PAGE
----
Rara

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About Rara

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  1. Yep, I like "Tzu/Zi"and "Tao". When you see me using "Tse" and "Dao", I have officially let go If you see me using these, I have found "Dao"
  2. Taoist logic?

    Well, it's a matter of semantics, right? There's "logic", the human construct, which is an intellectual approach and not Taoist. Then there is common-sense/spontaneity, arguably still logical approaches but more associated with Taoism. Put an intellectual and a Taoist in a room to debate (see what I did here?) "what is logical" and I think we'd be in for quite an evening
  3. Taoist logic?

    Agh, I've been away too long and missed pages and pages of threads. I can't read everything here but my answer is: Taoism itself IS logic. The most pragmatic of all philosophies. Don't try to fit cubes into round holes etc.
  4. Lao tse and the Socratic Method

    @Zhongyongdaoist @wandelaar I dunno, I still think it's fair to at least draw some similarities between Soctrates' school of thought and that of Lao Tzu if they are seen
  5. How tai chi works for self healing.

    My teacher doesn't oversell it. A traditional Chinese martial art, very good for the leg muscles and stretching in a relaxed environment is all I'm getting haha.
  6. Lao tse and the Socratic Method

    Likes and thanks That still makes politics BS for me. No one knows what they are talking about.
  7. Lao tse and the Socratic Method

    There's this for Ch. 24 I believe; "All attempts to create something admirable are the weapons of evil. You may think you are practising benevolence and righteousness, but in effect you will be creating a kind of artificiality. Where a model exists, copies will be made of it; where success has been gained, boasting follows; where debate exists, there will be outbreaks of hostility."
  8. Lao tse and the Socratic Method

    Chuang Tzu ridiculed debates too. When I find the section, I'll post it here.
  9. Lao tse and the Socratic Method

    Oh it is hard. I'm at peace with myself and the world until someone hits a nerve haha. About discussions, you can prove something wrong but if the other person is set in their ways or stubborn, you just gotta let them be. The phrase "banging your head against a brick wall" is more literal than you think. You can do it but you're only hurting yourself. And what does others' opinions really matter anyway? Especially if they are coming from a place of ignorance/lack of knowledge on a subject. It's how I think of, say, Tai Chi. There's been all sorts of things said on the practice here, but I get more value from just going to my class and doing it. If I really have a question, I ask my teacher. It goes without saying, you never really know who you're chatting to on the internet. But there are some golden things to be found here, from some golden individuals. Take what is useful and backed up by various legitimate sources. Discard the petty and pointless.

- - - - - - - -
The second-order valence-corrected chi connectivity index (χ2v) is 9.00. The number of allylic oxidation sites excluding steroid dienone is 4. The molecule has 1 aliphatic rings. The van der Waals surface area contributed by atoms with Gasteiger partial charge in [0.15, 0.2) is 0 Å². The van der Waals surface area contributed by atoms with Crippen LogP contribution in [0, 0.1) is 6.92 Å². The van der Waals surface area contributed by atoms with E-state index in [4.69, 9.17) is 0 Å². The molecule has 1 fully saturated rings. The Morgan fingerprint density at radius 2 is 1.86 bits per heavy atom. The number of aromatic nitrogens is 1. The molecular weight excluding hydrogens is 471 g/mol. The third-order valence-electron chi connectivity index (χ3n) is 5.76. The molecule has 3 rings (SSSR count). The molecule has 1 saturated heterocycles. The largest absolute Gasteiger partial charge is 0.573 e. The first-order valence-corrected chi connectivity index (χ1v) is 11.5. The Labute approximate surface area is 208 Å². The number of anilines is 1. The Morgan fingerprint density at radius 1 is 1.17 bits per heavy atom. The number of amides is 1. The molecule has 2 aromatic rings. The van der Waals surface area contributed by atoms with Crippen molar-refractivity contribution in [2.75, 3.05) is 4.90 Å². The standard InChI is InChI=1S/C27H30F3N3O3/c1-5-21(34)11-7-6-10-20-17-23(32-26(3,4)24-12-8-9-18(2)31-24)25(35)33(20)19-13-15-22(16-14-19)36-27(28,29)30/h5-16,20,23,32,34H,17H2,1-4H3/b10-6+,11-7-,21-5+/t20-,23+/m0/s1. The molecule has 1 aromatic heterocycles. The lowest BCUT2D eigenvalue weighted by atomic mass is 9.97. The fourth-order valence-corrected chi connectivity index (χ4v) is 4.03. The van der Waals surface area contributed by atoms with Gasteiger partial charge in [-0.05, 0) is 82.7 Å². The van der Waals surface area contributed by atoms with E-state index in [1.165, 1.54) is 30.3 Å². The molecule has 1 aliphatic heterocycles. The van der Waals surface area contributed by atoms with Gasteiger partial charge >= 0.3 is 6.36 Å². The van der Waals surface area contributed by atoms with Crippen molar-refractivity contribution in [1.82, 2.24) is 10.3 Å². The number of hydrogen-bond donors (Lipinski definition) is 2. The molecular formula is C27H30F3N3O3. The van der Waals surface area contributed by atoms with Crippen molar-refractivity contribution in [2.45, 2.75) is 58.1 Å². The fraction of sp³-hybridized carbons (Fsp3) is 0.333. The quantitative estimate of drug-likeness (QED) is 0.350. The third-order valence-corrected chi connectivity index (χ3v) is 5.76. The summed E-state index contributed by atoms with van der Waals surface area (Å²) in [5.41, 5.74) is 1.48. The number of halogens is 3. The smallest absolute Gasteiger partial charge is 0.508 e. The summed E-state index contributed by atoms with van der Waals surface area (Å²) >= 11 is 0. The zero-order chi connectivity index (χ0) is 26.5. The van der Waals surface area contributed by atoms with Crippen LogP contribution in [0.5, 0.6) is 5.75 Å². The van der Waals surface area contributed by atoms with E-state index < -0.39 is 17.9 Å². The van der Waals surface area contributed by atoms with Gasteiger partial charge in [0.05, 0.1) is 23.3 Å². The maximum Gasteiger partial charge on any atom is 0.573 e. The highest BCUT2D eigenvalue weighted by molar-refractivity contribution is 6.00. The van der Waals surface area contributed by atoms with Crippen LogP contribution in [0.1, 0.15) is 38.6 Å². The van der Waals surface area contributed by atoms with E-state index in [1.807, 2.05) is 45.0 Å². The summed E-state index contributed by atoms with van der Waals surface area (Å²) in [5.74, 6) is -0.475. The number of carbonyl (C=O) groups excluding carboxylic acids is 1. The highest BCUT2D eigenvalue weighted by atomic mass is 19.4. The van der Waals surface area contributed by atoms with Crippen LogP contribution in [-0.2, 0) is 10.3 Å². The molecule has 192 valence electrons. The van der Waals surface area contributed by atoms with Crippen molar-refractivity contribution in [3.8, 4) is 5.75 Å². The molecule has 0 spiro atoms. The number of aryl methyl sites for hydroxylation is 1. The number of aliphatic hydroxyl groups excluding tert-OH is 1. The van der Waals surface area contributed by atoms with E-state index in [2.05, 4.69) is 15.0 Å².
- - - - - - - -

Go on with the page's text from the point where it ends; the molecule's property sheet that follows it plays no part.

10. Lao tse and the Socratic Method

    Ditto. But yes, on this forum I tend to bow out once I've said my piece and if I learn something new from others, then great. It's important to not fall into the trap of fighting it out on here. Otherwise I might as well just go to Facebook.
  11. Here lies the beautiful paradox. The philosophy and practices of the Way of Nature. Did no other cultures have similar answers? But before I go off on a tangent, I'll say instead that, in short, the classic texts and generally the practices of Taoists appear to work best. Lineage and learning something of some tradition is important, ensuring you're getting it from a good source. Back to certificates - they may help, but I'd rather go to someone with universal cred. They probably do have certificates anyway, but they're usually the last thing you'll see.
  12. I wish I knew how to multi-quote. I like you too and poke you back for not explaining well first time To paragraph two, yes, good point. Your third paragraph, yes because the sage who has the Way, you might struggle to find him or her. Good practitioners too, because they're out there practicing, not preaching. I would like to add that the arts that emerged only 600 years ago, are fine interpretations of Taoism. My point is, whether it's Tai Chi, or any other skill, surely it's the method and approach that is important, rather than what you practice...
  13. Sure. Again it comes down to what meditation really is, and I can only really say doing things with a calm focus really applies. I may be a sucker for Tai Chi these days, but one could obtain Tao from cooking amazing dishes imo